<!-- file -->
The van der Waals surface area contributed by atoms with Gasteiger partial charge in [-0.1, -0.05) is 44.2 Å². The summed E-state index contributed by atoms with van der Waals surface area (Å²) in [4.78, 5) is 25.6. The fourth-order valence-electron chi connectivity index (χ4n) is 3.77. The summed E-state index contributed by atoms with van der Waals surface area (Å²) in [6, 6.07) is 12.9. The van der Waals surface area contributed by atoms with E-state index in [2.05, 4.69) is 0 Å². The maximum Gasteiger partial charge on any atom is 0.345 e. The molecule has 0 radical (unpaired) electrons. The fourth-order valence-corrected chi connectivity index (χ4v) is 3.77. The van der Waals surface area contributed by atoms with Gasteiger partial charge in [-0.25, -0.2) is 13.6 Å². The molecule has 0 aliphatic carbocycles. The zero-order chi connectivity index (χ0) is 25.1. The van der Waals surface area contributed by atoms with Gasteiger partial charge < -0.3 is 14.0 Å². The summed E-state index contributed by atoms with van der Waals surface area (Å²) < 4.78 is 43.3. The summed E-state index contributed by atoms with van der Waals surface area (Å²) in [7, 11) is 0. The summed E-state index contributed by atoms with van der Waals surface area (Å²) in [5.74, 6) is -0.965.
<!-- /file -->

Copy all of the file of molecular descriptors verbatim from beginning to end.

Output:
The van der Waals surface area contributed by atoms with Gasteiger partial charge in [-0.1, -0.05) is 44.2 Å². The summed E-state index contributed by atoms with van der Waals surface area (Å²) in [4.78, 5) is 25.6. The fourth-order valence-electron chi connectivity index (χ4n) is 3.77. The summed E-state index contributed by atoms with van der Waals surface area (Å²) in [6, 6.07) is 12.9. The van der Waals surface area contributed by atoms with E-state index in [2.05, 4.69) is 0 Å². The maximum Gasteiger partial charge on any atom is 0.345 e. The molecule has 0 radical (unpaired) electrons. The fourth-order valence-corrected chi connectivity index (χ4v) is 3.77. The van der Waals surface area contributed by atoms with Gasteiger partial charge in [-0.25, -0.2) is 13.6 Å². The molecule has 0 aliphatic carbocycles. The zero-order chi connectivity index (χ0) is 25.1. The van der Waals surface area contributed by atoms with Gasteiger partial charge < -0.3 is 14.0 Å². The summed E-state index contributed by atoms with van der Waals surface area (Å²) < 4.78 is 43.3. The summed E-state index contributed by atoms with van der Waals surface area (Å²) in [7, 11) is 0. The summed E-state index contributed by atoms with van der Waals surface area (Å²) in [5.74, 6) is -0.965.